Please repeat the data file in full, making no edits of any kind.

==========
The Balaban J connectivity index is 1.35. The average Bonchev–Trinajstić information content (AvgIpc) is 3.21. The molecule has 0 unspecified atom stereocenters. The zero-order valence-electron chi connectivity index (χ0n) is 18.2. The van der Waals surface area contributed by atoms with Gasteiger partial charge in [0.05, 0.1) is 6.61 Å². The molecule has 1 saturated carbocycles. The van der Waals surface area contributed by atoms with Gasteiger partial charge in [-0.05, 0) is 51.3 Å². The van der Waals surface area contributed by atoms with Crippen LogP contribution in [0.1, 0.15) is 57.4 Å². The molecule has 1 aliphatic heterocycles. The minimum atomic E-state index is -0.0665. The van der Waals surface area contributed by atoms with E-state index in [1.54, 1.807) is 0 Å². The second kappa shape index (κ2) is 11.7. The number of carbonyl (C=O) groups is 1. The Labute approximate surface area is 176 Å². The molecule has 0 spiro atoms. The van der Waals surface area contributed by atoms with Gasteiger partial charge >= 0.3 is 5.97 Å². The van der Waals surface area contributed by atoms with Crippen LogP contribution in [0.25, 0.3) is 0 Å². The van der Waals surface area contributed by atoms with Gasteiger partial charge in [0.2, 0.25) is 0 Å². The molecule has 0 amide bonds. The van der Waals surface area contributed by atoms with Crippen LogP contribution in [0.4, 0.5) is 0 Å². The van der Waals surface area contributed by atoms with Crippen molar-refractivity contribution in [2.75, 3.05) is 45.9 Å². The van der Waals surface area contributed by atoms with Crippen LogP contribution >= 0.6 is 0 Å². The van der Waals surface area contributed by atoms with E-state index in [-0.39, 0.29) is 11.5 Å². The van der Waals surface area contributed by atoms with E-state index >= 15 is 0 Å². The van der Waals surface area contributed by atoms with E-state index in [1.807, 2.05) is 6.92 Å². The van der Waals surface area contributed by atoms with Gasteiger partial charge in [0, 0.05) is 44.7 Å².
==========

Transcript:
The Balaban J connectivity index is 1.35. The average Bonchev–Trinajstić information content (AvgIpc) is 3.21. The molecule has 0 unspecified atom stereocenters. The zero-order valence-electron chi connectivity index (χ0n) is 18.2. The van der Waals surface area contributed by atoms with Gasteiger partial charge in [0.05, 0.1) is 6.61 Å². The molecule has 1 saturated carbocycles. The van der Waals surface area contributed by atoms with Gasteiger partial charge in [-0.05, 0) is 51.3 Å². The van der Waals surface area contributed by atoms with Crippen LogP contribution in [0.1, 0.15) is 57.4 Å². The molecule has 1 aliphatic heterocycles. The minimum atomic E-state index is -0.0665. The van der Waals surface area contributed by atoms with E-state index in [1.54, 1.807) is 0 Å². The second kappa shape index (κ2) is 11.7. The number of carbonyl (C=O) groups is 1. The Labute approximate surface area is 176 Å². The molecule has 0 spiro atoms. The van der Waals surface area contributed by atoms with Gasteiger partial charge >= 0.3 is 5.97 Å². The van der Waals surface area contributed by atoms with Crippen LogP contribution in [0.25, 0.3) is 0 Å². The van der Waals surface area contributed by atoms with Gasteiger partial charge in [0.2, 0.25) is 0 Å². The molecule has 0 amide bonds. The van der Waals surface area contributed by atoms with Crippen LogP contribution in [0.4, 0.5) is 0 Å². The van der Waals surface area contributed by atoms with Crippen molar-refractivity contribution in [2.75, 3.05) is 45.9 Å². The van der Waals surface area contributed by atoms with Crippen LogP contribution >= 0.6 is 0 Å². The van der Waals surface area contributed by atoms with E-state index in [-0.39, 0.29) is 11.5 Å². The van der Waals surface area contributed by atoms with E-state index >= 15 is 0 Å². The van der Waals surface area contributed by atoms with E-state index in [1.807, 2.05) is 6.92 Å². The van der Waals surface area contributed by atoms with Gasteiger partial charge in [0, 0.05) is 44.7 Å².